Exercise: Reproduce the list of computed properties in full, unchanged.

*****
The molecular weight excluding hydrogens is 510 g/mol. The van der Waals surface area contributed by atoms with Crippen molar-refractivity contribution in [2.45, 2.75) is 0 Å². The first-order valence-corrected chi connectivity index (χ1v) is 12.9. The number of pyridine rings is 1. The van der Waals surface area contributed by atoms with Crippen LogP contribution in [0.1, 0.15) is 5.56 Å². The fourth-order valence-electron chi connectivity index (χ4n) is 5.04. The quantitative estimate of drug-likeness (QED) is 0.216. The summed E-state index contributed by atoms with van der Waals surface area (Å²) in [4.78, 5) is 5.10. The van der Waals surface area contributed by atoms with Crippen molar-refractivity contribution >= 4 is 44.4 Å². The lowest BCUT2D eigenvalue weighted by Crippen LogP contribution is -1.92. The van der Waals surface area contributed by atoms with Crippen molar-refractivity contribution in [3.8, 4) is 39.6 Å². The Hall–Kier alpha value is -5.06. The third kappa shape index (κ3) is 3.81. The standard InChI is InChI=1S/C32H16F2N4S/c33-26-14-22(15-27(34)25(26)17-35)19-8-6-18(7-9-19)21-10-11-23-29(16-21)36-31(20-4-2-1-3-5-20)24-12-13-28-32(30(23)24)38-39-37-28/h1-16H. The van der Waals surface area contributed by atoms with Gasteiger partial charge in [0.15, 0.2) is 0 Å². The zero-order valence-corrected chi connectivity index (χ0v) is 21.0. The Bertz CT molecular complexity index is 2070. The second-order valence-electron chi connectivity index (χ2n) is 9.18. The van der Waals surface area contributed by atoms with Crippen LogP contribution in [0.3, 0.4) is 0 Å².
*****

The molecular weight excluding hydrogens is 510 g/mol. The van der Waals surface area contributed by atoms with Crippen molar-refractivity contribution in [2.45, 2.75) is 0 Å². The first-order valence-corrected chi connectivity index (χ1v) is 12.9. The number of pyridine rings is 1. The van der Waals surface area contributed by atoms with Crippen LogP contribution in [0.1, 0.15) is 5.56 Å². The fourth-order valence-electron chi connectivity index (χ4n) is 5.04. The quantitative estimate of drug-likeness (QED) is 0.216. The summed E-state index contributed by atoms with van der Waals surface area (Å²) in [4.78, 5) is 5.10. The van der Waals surface area contributed by atoms with Crippen molar-refractivity contribution >= 4 is 44.4 Å². The lowest BCUT2D eigenvalue weighted by Crippen LogP contribution is -1.92. The van der Waals surface area contributed by atoms with Crippen molar-refractivity contribution in [3.8, 4) is 39.6 Å². The Hall–Kier alpha value is -5.06. The third kappa shape index (κ3) is 3.81. The standard InChI is InChI=1S/C32H16F2N4S/c33-26-14-22(15-27(34)25(26)17-35)19-8-6-18(7-9-19)21-10-11-23-29(16-21)36-31(20-4-2-1-3-5-20)24-12-13-28-32(30(23)24)38-39-37-28/h1-16H. The van der Waals surface area contributed by atoms with Gasteiger partial charge in [0.15, 0.2) is 0 Å². The zero-order valence-corrected chi connectivity index (χ0v) is 21.0. The Bertz CT molecular complexity index is 2070. The second-order valence-electron chi connectivity index (χ2n) is 9.18. The van der Waals surface area contributed by atoms with Crippen LogP contribution in [0.3, 0.4) is 0 Å².